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EXPO H E R S HE Y, PA

NEW LOCATION!

HERSHEY LODGE & CONVENTION CENTER HERSHEY, PENNSYLVANIA

NOVEMBER 10–13, 2014

The best show for pet care professionals in the boarding and daycare business just got a whole lot sweeter! In 2014, Pet Boarding & Daycare Expo will be moving to it’s new location at the Hershey Lodge & Convention Center in Hershey, PA.

BIGGER

Along with the fancy new digs, expect a bigger trade show and bigger classrooms. If you have never been to PB&D Expo, this is the perfect year to attend!

&BETTER!

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W

hy incorporate green practices? What does the environment have to do with your business? Even if you have not gotten into the green movement in your home life, there are compelling reasons to consider it for your business. In addition to good karma, sustainable practices have been shown across markets and industries to have positive effect on growth and helps your business stand out from competition in a way that justifies charging a premium for your services.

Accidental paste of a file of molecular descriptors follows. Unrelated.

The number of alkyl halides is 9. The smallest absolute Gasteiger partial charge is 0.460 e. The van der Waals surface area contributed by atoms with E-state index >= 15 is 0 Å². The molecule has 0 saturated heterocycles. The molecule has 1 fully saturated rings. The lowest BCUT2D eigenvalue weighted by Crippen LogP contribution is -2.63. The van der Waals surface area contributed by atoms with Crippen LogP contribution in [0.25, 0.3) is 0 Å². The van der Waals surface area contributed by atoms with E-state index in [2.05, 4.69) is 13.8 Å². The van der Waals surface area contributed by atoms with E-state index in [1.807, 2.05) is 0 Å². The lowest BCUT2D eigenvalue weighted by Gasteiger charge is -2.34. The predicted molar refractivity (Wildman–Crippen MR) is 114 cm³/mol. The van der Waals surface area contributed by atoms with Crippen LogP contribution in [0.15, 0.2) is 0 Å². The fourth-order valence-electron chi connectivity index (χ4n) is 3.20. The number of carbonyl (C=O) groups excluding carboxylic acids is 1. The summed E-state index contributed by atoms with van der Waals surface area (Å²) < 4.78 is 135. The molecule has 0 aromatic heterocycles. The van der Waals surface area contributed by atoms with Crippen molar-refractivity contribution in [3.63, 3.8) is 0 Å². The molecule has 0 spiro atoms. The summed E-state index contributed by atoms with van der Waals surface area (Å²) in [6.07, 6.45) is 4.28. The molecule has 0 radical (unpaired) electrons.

Where to start?

Dogs can go green?

If you are in the planning stages of your business, there are many techniques to make your facility green from the ground up with everything from construction materials to lighting. What about established businesses or companies who would like to start small and see quick results? Green dog treats can be a great entry into “going green” because of their relative ease, straightforward marketing tie-in, and potential for expanding your offerings.

Just like food for people, the most beneficial foods start with the best ingredients. The whole, organic ingredients that are planet-friendly also are often the healthiest. Dog treats made from human-grade veggies, grain, and easy-to-digest protein eliminate the fillers, chemicals, and factory farms that contribute to pollution in the environment – and our bodies. Dogs are naturally opportunistic eaters – that is to say that a healthy dog eats more than kibble. They have developed characteristics that permit digestion of a varied diet. Plant-based treats with high-quality ingredients can be easier to digest, provide antioxidants, support a doggie’s weight loss program, and increase energy. Plant-based foods are also being studied for their potentially positive effect on common diseases in animals and avoid many of the additives in processed meat and dairy products.